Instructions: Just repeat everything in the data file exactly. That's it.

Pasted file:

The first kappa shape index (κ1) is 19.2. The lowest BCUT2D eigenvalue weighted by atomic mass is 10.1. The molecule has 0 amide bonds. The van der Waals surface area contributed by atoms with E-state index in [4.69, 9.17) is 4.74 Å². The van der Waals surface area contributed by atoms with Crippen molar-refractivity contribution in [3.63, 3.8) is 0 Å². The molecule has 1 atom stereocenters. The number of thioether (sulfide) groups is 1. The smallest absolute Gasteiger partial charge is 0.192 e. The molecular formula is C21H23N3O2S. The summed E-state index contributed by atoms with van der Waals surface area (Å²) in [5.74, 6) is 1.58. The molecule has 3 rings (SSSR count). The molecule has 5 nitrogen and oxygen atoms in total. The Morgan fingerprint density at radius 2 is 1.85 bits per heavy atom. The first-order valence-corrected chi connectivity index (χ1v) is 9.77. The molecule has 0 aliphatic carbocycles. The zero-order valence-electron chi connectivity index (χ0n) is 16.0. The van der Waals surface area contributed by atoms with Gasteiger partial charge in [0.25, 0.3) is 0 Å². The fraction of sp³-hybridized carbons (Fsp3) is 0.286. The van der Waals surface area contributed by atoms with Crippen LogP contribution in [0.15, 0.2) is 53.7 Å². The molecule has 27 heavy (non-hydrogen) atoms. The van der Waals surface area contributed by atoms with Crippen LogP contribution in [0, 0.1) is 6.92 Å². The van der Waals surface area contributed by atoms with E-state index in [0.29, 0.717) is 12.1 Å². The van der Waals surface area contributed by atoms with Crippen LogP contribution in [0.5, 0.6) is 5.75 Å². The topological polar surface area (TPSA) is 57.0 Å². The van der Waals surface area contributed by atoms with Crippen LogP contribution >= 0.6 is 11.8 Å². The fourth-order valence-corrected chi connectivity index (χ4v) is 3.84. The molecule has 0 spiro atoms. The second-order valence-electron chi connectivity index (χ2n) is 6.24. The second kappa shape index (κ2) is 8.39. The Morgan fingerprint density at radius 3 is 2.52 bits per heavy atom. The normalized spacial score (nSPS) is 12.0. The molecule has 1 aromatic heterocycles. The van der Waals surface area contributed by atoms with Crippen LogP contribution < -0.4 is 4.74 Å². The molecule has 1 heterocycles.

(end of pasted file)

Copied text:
The first kappa shape index (κ1) is 19.2. The lowest BCUT2D eigenvalue weighted by atomic mass is 10.1. The molecule has 0 amide bonds. The van der Waals surface area contributed by atoms with E-state index in [4.69, 9.17) is 4.74 Å². The van der Waals surface area contributed by atoms with Crippen molar-refractivity contribution in [3.63, 3.8) is 0 Å². The molecule has 1 atom stereocenters. The number of thioether (sulfide) groups is 1. The smallest absolute Gasteiger partial charge is 0.192 e. The molecular formula is C21H23N3O2S. The summed E-state index contributed by atoms with van der Waals surface area (Å²) in [5.74, 6) is 1.58. The molecule has 3 rings (SSSR count). The molecule has 5 nitrogen and oxygen atoms in total. The Morgan fingerprint density at radius 2 is 1.85 bits per heavy atom. The first-order valence-corrected chi connectivity index (χ1v) is 9.77. The molecule has 0 aliphatic carbocycles. The zero-order valence-electron chi connectivity index (χ0n) is 16.0. The van der Waals surface area contributed by atoms with Gasteiger partial charge in [0.25, 0.3) is 0 Å². The fraction of sp³-hybridized carbons (Fsp3) is 0.286. The van der Waals surface area contributed by atoms with Crippen LogP contribution in [0.15, 0.2) is 53.7 Å². The molecule has 27 heavy (non-hydrogen) atoms. The van der Waals surface area contributed by atoms with Crippen LogP contribution in [0, 0.1) is 6.92 Å². The van der Waals surface area contributed by atoms with E-state index in [0.29, 0.717) is 12.1 Å². The van der Waals surface area contributed by atoms with Crippen LogP contribution in [0.5, 0.6) is 5.75 Å². The topological polar surface area (TPSA) is 57.0 Å². The van der Waals surface area contributed by atoms with Crippen LogP contribution >= 0.6 is 11.8 Å². The fourth-order valence-corrected chi connectivity index (χ4v) is 3.84. The molecule has 0 spiro atoms. The second-order valence-electron chi connectivity index (χ2n) is 6.24. The second kappa shape index (κ2) is 8.39. The Morgan fingerprint density at radius 3 is 2.52 bits per heavy atom. The normalized spacial score (nSPS) is 12.0. The molecule has 1 aromatic heterocycles. The van der Waals surface area contributed by atoms with Crippen LogP contribution < -0.4 is 4.74 Å². The molecule has 1 heterocycles.